What else works? Well, how about the menu of a MARTINI [Dry or dirty drink] and some OLIVES [Antipasto morsels], then some SEAFOOD [Ceviche, e.g.], followed by a TIN ROOF Sundae? (I know, tin roof is clued as [Basic protection from the elements], but have you ever had the ice cream??) Speaking of E.T., how about the double fantasy crossing of X-FILES and XENA—with the X-MEN in close proximity. Nice, too, the way X-Men peels off of the end of KLEENEX [Dispenser brand] and how that clue does double-duty for PEZ.

Hawai’i, with its AQUA [Sea blue] waters gets a double mention today thanks to “ALOHA,” cunningly clued as [Hilo, HI "hi"] and OAHU [Diamond Head locale]. In case you were IN A JAM [Stuck] wondering, Hilo’s on Hawai’i (a/k/a “The Big Island”—it’s the largest); Oahu (“The Gathering Place”) is the third largest in the chain.

GNASH and GNAW share that common “G” (as well as that opening “Nuh” sound…) and also make for another pair of related entries, clued respectively as [Grind, as teeth] and [Chew, like a squirrel on a nut]. Another lively pair? Look at the CLUING that brings together INCHES and TIRE: [Losses monitored when on a diet] and the sequential [A spare on might be lost on a diet].

For your viewing pleasure, how about GIGI ["Thank Heaven for Little Girls" musical]. It’s witty and elegant and poignant. If outrageous and earthy and extremely funny is closer to where you live, “IT’S OK.” Tropic Thunder, featuring NOLTE [Nick of...] (and a nearly unrecognizable and spot-on Tom Cruise) may just fill the bill.

Brendan Quigley’s blog crossword, “The BEQ Abides”

Region capture 7The theme is THE BIG LEBOWSKI, names/phrases that begin with characters from the movie, the COEN Brothers who wrote/directed it, and an extraneous RUG and JESUS that lack symmetrical partners in the grid.

Before I knew that the beginning of the longest theme answers would have character names, I noticed that DONNYBROOKS would make a great fictional name. In my novel, Donny Brooks is a pacifist because that’s how I roll.

If you’re not a Lebowski/The Dude fan, I fear there’s not much to rave about in this puzzle. DUDE / LOOKS LIKE A LADY has potential for other theme applications, though. RuPaul and Milton Berle? Cinematic Mrs. Doubtfire and Dorothy Michaels? Or men who can be mistaken for women without dressing in drag, like Steven Tyler. (Who else is in his category?)

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7 Responses to Thursday, 11/4/10

  1. joon says:

    i loved mike’s HOLE concept. nice take on the rebus idea, and if i had a hole punch, i’d definitely use it on my paper. the pat/francis fireball was cool, too. HAL PRINCE/PRINCE HAL is an especially delightful find.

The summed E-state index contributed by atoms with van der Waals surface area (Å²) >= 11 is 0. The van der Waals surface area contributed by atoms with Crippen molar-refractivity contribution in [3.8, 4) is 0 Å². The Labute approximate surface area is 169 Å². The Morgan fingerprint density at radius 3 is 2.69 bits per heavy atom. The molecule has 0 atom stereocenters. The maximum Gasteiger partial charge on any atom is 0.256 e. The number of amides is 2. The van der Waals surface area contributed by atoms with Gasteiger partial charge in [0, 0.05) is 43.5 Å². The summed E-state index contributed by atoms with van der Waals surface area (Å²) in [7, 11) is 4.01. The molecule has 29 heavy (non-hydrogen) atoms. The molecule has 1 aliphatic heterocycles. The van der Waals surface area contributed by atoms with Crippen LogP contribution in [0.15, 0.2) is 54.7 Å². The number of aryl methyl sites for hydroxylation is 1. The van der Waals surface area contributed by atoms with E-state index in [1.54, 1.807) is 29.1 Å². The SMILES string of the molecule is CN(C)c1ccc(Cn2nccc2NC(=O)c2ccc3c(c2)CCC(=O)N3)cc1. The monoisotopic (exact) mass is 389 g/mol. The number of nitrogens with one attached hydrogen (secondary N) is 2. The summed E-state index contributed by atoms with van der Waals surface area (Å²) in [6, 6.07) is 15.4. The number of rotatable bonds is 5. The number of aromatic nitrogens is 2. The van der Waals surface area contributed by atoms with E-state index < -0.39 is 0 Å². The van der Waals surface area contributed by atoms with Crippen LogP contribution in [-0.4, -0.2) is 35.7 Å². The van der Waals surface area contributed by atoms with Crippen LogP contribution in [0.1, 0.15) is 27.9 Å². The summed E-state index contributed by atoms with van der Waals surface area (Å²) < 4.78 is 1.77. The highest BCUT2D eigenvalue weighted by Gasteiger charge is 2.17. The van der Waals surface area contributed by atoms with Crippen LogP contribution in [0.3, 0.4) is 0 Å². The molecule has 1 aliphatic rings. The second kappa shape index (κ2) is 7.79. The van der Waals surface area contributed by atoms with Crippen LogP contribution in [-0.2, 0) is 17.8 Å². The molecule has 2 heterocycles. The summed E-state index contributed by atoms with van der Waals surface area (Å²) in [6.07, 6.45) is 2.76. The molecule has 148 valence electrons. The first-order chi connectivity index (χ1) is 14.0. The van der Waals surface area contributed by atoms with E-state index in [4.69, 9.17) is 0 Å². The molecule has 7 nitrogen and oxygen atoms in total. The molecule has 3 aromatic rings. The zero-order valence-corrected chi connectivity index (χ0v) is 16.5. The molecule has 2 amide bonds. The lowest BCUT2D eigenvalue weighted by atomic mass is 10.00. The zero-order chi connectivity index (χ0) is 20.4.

jeffrey, i am afraid to click any of your links, SFW or not. it’s always been the case that you can use iffier words in the clues than the fill. like “iffier”—you could put IFFIER into the grid, but it would be pretty weak fill. FLIRTEE is a little different, i guess, because it’s jocular; i don’t think it’s really a word, but it’s obvious what it means. that’s the kind of thing you can get away with in a fun clue but not as fill, because fill words have to be actual words.

    i loved BEQ’s puzzle, i guess because i loved the movie. there are some more non-theme theme answers: WHITE russian, BOWLing at the holly star lanes, … i think that’s it. RUG cracked me up… it really tied the room together, man.

  2. Angela says:

    I never time myself doing crosswords. I like to sit with a cup of coffee and just have fun without racing through it. But this morning I clicked on the very first cross and got the “hole” thing right away. I literally raced through the puzzle watching the clock because I had an early meeting. Then I got hung up on “Part of a home security syst (39 d) so I skipped it and finished everything else. But I still couldn’t get how that answer was “lien”. To me, a lien is something one doesn’t want to have on one’s home, and we all know better than to buy a home with liens on it, but it’s a big stretch to call a lien part of a security system. Otherwise, a fun puzzle.

  3. It’s home security from the lienholder’s perspective, though perhaps not the resident’s.

  4. Neville says:

    I tried messing around with that HOLE idea myself over the summer. Frankly, I’m glad Mike beat me to it! Lots of theme entries (6 more than I was able to fit in) and nothing that I hate in the fill. Great work as usual for Nothnagel!

  5. *David* says:

    I found that SE corner of the Tausig corner brilliant in a continuation of a lowbrow Thursday type of way. GALPAL could have easily beed added into the mix of connections.

  6. Tony O. says:

    Did anyone else think that BEQ’s NYT puzzle on Tuesday was heading toward a Big Lebowski theme? I had DUDERANCH and WHITERUSSIAN and thought that’s what it was going to be! I love that he went and finished the thought today.

  7. Jeffrey says:

    Spoiler: All my links are actually SFW. Well, Tony Danza playing ukelele singing “Umbrella” is a little scary.

Comments are closed.